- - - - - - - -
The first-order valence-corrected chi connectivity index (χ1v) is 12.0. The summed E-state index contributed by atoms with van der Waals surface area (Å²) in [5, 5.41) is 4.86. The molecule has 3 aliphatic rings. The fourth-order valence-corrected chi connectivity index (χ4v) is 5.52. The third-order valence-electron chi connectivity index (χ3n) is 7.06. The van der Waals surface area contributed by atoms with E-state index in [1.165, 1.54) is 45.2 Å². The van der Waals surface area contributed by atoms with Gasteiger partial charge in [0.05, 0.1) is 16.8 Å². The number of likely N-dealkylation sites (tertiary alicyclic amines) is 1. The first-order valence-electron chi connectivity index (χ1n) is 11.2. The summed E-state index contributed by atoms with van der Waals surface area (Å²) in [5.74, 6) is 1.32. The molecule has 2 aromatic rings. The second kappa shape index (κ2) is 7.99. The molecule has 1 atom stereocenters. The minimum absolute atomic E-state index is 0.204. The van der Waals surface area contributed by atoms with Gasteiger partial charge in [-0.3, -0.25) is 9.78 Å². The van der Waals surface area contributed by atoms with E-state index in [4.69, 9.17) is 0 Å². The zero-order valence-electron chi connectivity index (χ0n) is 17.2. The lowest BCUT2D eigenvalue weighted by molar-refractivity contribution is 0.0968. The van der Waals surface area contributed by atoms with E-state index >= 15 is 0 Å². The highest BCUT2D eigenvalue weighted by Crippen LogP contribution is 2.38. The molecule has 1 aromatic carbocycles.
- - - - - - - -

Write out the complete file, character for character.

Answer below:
The first-order valence-corrected chi connectivity index (χ1v) is 12.0. The summed E-state index contributed by atoms with van der Waals surface area (Å²) in [5, 5.41) is 4.86. The molecule has 3 aliphatic rings. The fourth-order valence-corrected chi connectivity index (χ4v) is 5.52. The third-order valence-electron chi connectivity index (χ3n) is 7.06. The van der Waals surface area contributed by atoms with E-state index in [1.165, 1.54) is 45.2 Å². The van der Waals surface area contributed by atoms with Gasteiger partial charge in [0.05, 0.1) is 16.8 Å². The number of likely N-dealkylation sites (tertiary alicyclic amines) is 1. The first-order valence-electron chi connectivity index (χ1n) is 11.2. The summed E-state index contributed by atoms with van der Waals surface area (Å²) in [5.74, 6) is 1.32. The molecule has 2 aromatic rings. The second kappa shape index (κ2) is 7.99. The molecule has 1 atom stereocenters. The minimum absolute atomic E-state index is 0.204. The van der Waals surface area contributed by atoms with Gasteiger partial charge in [-0.3, -0.25) is 9.78 Å². The van der Waals surface area contributed by atoms with E-state index in [4.69, 9.17) is 0 Å². The zero-order valence-electron chi connectivity index (χ0n) is 17.2. The lowest BCUT2D eigenvalue weighted by molar-refractivity contribution is 0.0968. The van der Waals surface area contributed by atoms with E-state index >= 15 is 0 Å². The highest BCUT2D eigenvalue weighted by Crippen LogP contribution is 2.38. The molecule has 1 aromatic carbocycles.